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Opinions of Sunday, 25 May 2014

Columnist: Abagulum, Fidelis

Organisational learning and knowledge management

.... and implications for
structural adjustment of Ghanaian businesses with particular reference to
construction firms.

By Fidelis Abagulum

28th February, 2014

Scotland, Glasgow-UK

Structural transformation of the Ghanaian economy calls for policies that would
enable businesses to increase productivity and contribute to the growth of
Gross Domestic Product (GDP). This would involve, among other things, the
adoption of new technologies and efficient management of facilities as the
disposal of individual firms. It also requires strategies for skill formation and
the diffusion of acquired skills across the industrial spectrum.
There is general consensus that organisational learning is crucial for business
development. But this is contingent up for local firms to acquire business and
institutional knowledge to develop long term capabilities that would give them
the competitive edge they would need to survive and grow. Organisational
learning helps firms to adapt to the dynamics of the market.
The Ghanaian economy at the production level can be broadly set into three
categories: government sector, business (private) sector and household sector.
However, the public sector dominates the production of goods and services yet
with limited skilled man power development. As at present, most of the service
in terms of GDP is attributable to the public sector. This is because
dysfunctional existing economic structural system has not helped in any
meaningful way. Insofar, and over the past 25 years after independence, the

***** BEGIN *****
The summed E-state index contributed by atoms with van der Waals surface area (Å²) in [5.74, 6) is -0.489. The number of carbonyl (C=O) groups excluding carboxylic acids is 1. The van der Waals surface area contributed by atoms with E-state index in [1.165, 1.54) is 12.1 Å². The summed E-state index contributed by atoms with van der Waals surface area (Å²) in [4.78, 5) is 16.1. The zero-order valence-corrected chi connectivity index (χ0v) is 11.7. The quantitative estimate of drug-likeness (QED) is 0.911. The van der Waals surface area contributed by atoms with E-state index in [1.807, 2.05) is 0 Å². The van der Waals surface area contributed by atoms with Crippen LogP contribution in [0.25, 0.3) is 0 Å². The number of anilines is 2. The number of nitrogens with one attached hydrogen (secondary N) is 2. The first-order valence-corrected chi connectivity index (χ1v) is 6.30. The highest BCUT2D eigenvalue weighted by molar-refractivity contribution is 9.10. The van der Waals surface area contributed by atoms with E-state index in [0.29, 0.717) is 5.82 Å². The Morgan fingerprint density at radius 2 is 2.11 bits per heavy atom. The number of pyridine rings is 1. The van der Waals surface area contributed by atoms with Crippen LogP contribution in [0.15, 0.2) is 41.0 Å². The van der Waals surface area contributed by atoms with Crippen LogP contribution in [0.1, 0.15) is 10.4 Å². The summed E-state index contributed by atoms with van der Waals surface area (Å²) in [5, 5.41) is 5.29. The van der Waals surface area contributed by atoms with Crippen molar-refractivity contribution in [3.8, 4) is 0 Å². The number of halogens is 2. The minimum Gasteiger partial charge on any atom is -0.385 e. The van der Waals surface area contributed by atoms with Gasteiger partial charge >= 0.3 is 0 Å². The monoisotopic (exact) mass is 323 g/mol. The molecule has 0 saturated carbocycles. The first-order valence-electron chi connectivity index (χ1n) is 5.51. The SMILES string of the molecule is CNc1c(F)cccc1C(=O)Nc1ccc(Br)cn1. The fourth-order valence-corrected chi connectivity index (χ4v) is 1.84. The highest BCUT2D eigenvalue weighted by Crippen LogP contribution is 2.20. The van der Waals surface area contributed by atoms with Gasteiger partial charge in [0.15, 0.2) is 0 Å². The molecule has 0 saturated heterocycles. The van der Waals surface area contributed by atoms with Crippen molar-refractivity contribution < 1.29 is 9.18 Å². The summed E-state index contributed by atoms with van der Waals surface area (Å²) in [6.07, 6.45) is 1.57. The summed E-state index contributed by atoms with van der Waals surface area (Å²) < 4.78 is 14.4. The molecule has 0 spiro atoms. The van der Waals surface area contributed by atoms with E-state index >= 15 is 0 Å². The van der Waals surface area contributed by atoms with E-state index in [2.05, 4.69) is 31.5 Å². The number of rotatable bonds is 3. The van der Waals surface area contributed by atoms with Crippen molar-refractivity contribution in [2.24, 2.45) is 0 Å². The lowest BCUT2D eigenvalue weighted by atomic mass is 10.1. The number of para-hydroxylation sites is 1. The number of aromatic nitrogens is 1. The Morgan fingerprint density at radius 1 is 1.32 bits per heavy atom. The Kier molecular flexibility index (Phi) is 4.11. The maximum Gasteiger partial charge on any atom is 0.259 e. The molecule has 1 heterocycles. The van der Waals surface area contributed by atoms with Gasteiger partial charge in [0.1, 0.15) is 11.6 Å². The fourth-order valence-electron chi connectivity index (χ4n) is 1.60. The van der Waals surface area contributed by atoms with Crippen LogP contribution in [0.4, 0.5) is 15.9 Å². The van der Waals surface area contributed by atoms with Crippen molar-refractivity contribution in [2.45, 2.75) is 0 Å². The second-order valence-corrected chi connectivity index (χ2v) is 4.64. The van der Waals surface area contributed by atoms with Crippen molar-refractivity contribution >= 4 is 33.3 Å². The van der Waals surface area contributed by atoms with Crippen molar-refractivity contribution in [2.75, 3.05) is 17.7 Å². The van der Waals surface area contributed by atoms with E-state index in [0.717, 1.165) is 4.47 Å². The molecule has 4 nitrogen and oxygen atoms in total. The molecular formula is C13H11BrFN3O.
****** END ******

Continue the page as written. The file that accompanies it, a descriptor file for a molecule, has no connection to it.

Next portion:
current system has squeezed businesses out of the national structural system
(isolation from the national system) that contributes to NGDP. This means the
role of private sector players is squeezed to the margins. Private enterprises
have not received the required policy support and have not, therefore, thrived
to realise their full potential. What then are the strategies that would set the
economy on the path of sustainable development?
There are many ways to address this problem. However, the aim here is to show
how organisational learning could be implemented as a strategy for promoting
and support industrialisation and economic growth Ghana needs. In order to fill
up the gap organisational learning requires a complete new design system that
will promote some kind of network between organisations (the three production
levels that include government sector, business and households) by embedding
them together enabling trust to be realised among players. As both these
players engaged in the wider but integrated system and nurturing the value of
social capital (trust, norms and network), network learning from the experiences
of corporate actors among other entrepreneurs can be developed thereby
promoting skills, innovation as a benefactor to growth in total GDP. Other
opportunities that will emerged as a result in the longer term is that enterprises will extend their experiences gain from institutions such as universities etc
globally which would in fact, serve as a feedback loop back to the larger
economy. To conclude, as the national system stands now, there is no linkage
between Ghana government, private sector and household. To justify this there
are several empirical evidence thus, trust between local government and
businesses lags, difficulties arising from government to track for example
housing productions and to be able to control market prices including goods
and services in the wider market. The whole economic structure plus the three
sector of the economy is supposed to function as a whole together. To illustrate
this in detail I have been making arrangement with Metro TV to pass on the idea
to the public which I believe will be in the larger interest of the people of
Ghana.

PhD (student), MBA, MSc. Fidelis Abagulum
Email: Fidelis.Abagulum@strath.ac.uk
Supervisors: Dr. Girma Zawdie; Dr. Michael Murray
David Livingstone Centre for Sustainability
Department of Civil & Environmental Engineering
University of Strathclyde
Graham Hills Building
50 Richmond Street
Glasgow G1 1XN
United Kingdom
Tel. 0044 7977235016